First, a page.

SAN DIEGO–The District Attorney’s Office says a new domestic violence law that takes effect January 1, 2018, models the progressive work already being done in the area of strangulation prevention in San Diego.
Gov. Gerry Brown signed Senate Bill 40, which requires law enforcement agencies to develop an incident report form that includes specific domestic violence information, such as whether strangulation was involved in the incident. The new law also requires law enforcement to give written notice to victims at the scene of a domestic violence incident informing them that strangulation may cause internal injuries and encourage the victim to seek medical attention.
San Diego County implemented its own Strangulation Protocol in February, in conjunction with San Diego law enforcement and domestic violence stakeholders. The agreement outlines a coordinated community response on how to handle strangulation cases.
“We are so proud to have been on the cutting edge of domestic violence solutions in San Diego County,” District Attorney Summer Stephan said. “Now that the entire state will be required to complete the same steps, we are sending an even stronger message to domestic violence victims that we see their pain and suffering and will fight to protect them from the high risks associated with strangulation. At the same time, we are telling perpetrators that even though they think they are not leaving marks or bruises, we have ways to document this abuse.”
Studies have shown that episodes of non-fatal strangulation have a greater likelihood of leading to homicide. San Diego County law enforcement has already been focusing on this serious and personal form of intimate partner abuse.
“Since strangulation often does not leave obvious signs of injury, it is important for victims to receive appropriate medical care,” said Gael Strack, CEO of Alliance for HOPE International and the Training Institute of Strangulation Prevention. “Most strangulation injuries are internal and can lead to devastating immediate and long-term health consequences.”
The San Diego Countywide Strangulation Protocol is a system of uniform detection, documentation and response so defendants and victims receive consistent treatment across the county. San Diego county law enforcement officers have been trained on the protocol and have been implementing it on domestic violence calls since February. The protocol includes a revised domestic violence supplemental form that every patrol officer in the field completes with an additional question about non-lethal domestic violence strangulation. In the past, strangulation was minimized because of the lack of injuries and training.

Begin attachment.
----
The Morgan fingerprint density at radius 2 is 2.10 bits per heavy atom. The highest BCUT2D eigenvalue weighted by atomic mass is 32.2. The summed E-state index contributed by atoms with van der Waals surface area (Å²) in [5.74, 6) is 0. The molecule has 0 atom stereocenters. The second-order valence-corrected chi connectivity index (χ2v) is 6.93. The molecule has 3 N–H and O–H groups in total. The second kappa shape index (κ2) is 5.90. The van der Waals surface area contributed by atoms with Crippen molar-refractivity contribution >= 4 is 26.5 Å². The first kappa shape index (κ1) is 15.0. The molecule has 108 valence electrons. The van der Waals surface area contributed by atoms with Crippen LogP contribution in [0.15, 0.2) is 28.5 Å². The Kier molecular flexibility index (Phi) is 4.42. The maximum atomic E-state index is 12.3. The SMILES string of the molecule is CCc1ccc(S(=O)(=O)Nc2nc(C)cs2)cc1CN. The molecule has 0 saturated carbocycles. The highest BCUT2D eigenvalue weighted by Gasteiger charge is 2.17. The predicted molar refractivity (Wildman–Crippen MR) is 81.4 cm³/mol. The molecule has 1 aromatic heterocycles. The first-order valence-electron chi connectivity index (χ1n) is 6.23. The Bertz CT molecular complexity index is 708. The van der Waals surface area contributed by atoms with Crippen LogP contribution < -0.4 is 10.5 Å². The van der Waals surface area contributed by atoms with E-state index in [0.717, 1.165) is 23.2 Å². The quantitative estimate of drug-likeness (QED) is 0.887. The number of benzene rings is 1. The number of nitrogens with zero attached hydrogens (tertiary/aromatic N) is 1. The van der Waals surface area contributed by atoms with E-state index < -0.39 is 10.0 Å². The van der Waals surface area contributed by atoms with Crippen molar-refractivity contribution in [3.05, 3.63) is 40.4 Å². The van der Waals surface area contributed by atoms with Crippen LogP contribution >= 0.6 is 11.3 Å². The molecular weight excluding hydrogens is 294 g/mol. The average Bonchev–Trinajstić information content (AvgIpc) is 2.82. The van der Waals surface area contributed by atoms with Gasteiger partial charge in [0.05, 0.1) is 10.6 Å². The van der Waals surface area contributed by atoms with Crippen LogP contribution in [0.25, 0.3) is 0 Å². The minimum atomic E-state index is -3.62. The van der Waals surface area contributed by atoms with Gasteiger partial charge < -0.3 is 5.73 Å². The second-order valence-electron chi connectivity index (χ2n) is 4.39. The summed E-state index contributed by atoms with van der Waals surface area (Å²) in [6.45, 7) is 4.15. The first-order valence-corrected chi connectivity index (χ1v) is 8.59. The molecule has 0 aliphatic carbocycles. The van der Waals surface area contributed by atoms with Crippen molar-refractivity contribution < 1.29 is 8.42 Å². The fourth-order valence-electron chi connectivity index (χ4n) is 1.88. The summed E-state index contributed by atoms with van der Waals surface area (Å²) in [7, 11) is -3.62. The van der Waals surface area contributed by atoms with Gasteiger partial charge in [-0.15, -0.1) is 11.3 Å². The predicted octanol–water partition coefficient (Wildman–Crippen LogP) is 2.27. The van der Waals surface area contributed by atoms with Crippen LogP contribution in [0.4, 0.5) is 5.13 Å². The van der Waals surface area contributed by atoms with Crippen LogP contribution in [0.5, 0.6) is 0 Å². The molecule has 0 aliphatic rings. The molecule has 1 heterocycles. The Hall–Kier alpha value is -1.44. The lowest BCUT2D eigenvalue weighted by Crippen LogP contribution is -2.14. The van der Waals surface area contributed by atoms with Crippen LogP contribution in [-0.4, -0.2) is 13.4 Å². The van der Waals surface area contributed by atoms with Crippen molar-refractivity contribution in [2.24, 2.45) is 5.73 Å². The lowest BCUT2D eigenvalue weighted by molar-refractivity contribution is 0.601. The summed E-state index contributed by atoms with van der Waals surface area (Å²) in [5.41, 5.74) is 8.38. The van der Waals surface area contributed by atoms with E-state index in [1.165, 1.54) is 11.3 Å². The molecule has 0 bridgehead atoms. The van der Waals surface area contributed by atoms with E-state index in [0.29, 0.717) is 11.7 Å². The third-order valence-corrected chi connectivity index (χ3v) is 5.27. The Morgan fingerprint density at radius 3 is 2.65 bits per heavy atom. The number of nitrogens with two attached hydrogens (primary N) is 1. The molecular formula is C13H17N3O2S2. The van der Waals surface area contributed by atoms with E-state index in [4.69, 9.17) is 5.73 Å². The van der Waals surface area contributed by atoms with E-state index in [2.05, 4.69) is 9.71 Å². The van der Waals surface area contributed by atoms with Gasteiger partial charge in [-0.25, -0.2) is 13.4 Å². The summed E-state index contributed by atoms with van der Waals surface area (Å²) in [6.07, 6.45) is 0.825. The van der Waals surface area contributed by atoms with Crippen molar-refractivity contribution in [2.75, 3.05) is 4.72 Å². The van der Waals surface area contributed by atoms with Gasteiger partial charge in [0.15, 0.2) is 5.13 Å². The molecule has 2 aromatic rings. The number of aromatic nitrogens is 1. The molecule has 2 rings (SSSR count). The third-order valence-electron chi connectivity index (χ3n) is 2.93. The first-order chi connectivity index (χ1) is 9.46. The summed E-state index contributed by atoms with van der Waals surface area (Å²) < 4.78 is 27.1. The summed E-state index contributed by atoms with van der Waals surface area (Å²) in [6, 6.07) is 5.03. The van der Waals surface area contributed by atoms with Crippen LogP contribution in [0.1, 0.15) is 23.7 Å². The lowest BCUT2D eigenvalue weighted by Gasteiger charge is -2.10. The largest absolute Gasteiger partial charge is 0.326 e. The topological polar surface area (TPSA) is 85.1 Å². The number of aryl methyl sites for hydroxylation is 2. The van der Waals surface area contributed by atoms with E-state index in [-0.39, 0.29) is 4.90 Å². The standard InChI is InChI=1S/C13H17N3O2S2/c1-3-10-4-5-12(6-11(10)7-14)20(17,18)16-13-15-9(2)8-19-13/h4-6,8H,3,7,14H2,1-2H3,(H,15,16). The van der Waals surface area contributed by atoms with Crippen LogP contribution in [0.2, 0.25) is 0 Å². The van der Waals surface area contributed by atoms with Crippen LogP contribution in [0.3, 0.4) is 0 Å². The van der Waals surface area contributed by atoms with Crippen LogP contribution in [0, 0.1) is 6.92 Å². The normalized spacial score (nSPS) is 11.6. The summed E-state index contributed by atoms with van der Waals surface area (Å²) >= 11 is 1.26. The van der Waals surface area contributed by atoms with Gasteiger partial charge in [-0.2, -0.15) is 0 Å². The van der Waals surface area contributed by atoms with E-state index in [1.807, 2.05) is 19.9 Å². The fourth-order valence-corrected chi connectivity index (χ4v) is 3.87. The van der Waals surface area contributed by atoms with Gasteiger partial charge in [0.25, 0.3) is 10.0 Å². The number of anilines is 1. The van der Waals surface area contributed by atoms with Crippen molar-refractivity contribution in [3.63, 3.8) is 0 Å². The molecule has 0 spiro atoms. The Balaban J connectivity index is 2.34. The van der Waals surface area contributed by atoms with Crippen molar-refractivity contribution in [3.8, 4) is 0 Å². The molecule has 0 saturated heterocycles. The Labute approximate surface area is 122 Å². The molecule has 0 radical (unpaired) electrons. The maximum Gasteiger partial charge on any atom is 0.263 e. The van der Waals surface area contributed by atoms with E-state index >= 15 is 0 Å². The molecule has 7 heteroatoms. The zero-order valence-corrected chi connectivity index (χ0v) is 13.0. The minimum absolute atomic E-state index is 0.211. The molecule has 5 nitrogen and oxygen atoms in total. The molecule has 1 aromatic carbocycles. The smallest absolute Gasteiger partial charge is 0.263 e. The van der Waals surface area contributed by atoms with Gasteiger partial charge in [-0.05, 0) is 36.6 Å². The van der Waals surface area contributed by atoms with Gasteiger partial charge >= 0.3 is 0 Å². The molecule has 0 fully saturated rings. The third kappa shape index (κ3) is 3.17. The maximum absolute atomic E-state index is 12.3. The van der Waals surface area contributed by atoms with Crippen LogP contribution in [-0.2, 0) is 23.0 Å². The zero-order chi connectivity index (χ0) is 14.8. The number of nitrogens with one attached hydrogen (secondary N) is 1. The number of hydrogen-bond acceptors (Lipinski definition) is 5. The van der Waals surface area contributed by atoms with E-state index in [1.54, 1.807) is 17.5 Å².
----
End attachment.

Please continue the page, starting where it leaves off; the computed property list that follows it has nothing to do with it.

“Between what our law enforcement is already doing, and the notification requirements of this new law, San Diego County law enforcement agencies will go a long way in reducing this often undisclosed crime,” said Craig Carter, Escondido police chief and president of the Police Chief’s and Sheriff’s Association.
Family violence prevention professionals, prosecutors, law enforcement leaders, medical professionals, and advocates met for more than six months to formalize the protocol prior to its implementation. In addition, the San Diego Police Department and the City of San Diego, in partnership with the District Attorney, created a public service announcement and training video. The 30-second public service announcement targets potential victims as well as possible suspects with information about strangulation. View the public service announcement in English, here, and in Spanish, here.
“By talking about the deadly consequences of strangulation we shine the light on this dangerous crime and keep it out of the shadows,” said San Diego Police Chief Shelley Zimmerman. “If you or someone you know is being abused by an intimate partner, please report it. We want you to know help is available and you are not alone.”
The training video was disseminated to all law enforcement in San Diego County in April. It taught basic information about strangulation such as the little amount of pressure it takes to cause significant damage. For example, an adult can be rendered unconscious in 5 to 10 seconds with 11 pounds per square inch of consistent pressure.
“Strangulation is an intentional act that can have deadly consequences,” said San Diego Sheriff William Gore. “Reporting it can save your life or the life of someone you love and help us connect suspected victims to the supportive services they need.”